Whereas, for Fiber-To-The-Curb, Fiber-To-The-Building, Fiber-To-The-Neighborhood, and Fiber-To-The-Street, internet signals may travel from the backbone to the terminal over a copper-cable-last-mile, which may interlace the pure fiber efficiency with copper incapability, thus, resulting in an ambivalent Wi-Fi network, which may still be speedier than traditional cable or satellite on account of being linked to the fiber backbone.
So, yes, fiber optic broadband can improve your Wi-Fi speed, as optical fiber:
- Transmits data as fast as 70% the speed of light. This speed translates into its Wi-Fi network, too.
- Shows next-to-no latency because of a quick data roundtrip. The signals travel so fast and with such an expanded reach that they transform the entire wireless networking experience.
- Offers a higher bandwidth and supports a large volume of packets, leaving enough data for every device to connect and communicate wirelessly.
How to Boost Fiber Optic Wi-Fi Speeds?
Still, if you wish to take the wireless network speeds of your fiber optic connection to the next level, then implement the following tried-and-tested tips to fulfill this purpose:
1. Establish Connections via Gig Ethernet
Ethernet cables are ruled by certain communication standards, which dictate the speed and state of information transfer between the two connected devices. Fast Ethernet cables can carry data at the speed of 100 Mbps, while the Gigabit Ethernet cables have the power to transmit data at the speed of 1,000 Mbps. So, to make the most out of your fiber optic network, connect the optical network terminal to the network gateway or router via a Gigabit Ethernet. If you run a Fast Ethernet cable from the ONT to the network box, you’ll only be able to receive data at 100 Mbps downstream, which would be a regrettable outcome.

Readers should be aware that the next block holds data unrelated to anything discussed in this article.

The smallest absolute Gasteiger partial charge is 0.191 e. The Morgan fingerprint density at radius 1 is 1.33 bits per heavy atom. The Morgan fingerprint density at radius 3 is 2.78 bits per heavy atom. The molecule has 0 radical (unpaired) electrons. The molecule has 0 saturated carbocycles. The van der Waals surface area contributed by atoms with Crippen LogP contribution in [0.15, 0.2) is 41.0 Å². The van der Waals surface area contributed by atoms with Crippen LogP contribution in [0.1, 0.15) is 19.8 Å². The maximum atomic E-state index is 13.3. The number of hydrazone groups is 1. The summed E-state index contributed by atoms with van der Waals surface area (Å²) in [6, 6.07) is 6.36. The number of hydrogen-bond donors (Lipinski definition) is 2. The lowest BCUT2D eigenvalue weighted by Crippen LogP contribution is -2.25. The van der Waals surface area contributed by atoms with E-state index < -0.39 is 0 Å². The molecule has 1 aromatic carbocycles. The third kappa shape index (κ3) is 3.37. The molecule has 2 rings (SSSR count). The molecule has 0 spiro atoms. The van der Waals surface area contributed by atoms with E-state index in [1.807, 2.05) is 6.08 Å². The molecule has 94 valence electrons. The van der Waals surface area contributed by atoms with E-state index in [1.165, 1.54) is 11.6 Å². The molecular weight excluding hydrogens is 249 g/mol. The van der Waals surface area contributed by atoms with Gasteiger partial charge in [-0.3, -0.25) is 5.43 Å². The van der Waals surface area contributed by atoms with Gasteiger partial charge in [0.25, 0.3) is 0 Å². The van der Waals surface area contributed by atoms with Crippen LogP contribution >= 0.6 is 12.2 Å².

2. Check Compatibility with the Fiber Optic Wi-Fi Standard
Nowadays, most fiber optic gateway manufacturers are moving towards adopting the latest Wi-Fi standard called 802.11ax or Wi-Fi 6, which can transmit internet signals at a speed of 10 Gbps. Even if they don’t, given the sparse availability of the Wi-Fi 6 standard, they stick to its predecessor, 802.11ac or Wi-Fi 5, which supports a data transfer rate of up to 1 Gbps. If you try to access fiber optic Wi-Fi on anything less than Wi-Fi 5, you won’t be able to connect online without hurdles. Therefore, always check the compatibility of your devices to the network box’s Wi-Fi standard before you venture to connect them.
3. Create a Fiber Optic Mesh Network
One of the best ways to boost fiber optic Wi-Fi speeds is to transform the wireless network into a whole-home mesh system. You can accomplish this by purchasing a network gateway that is compatible with mesh pods. Then, connect the mesh pods or satellite routers to your main gateway and blast the gigabit Wi-Fi speeds throughout the house, covering all dead spots effectively.
The Final Verdict
So, fiber optic is the gold standard of all broadband types in the market, and more than capable enough to bring gig-level wireless speeds to your data-hungry devices. With the support of an optical fiber backbone, any Wi-Fi connection can see a tremendous improvement, for sure.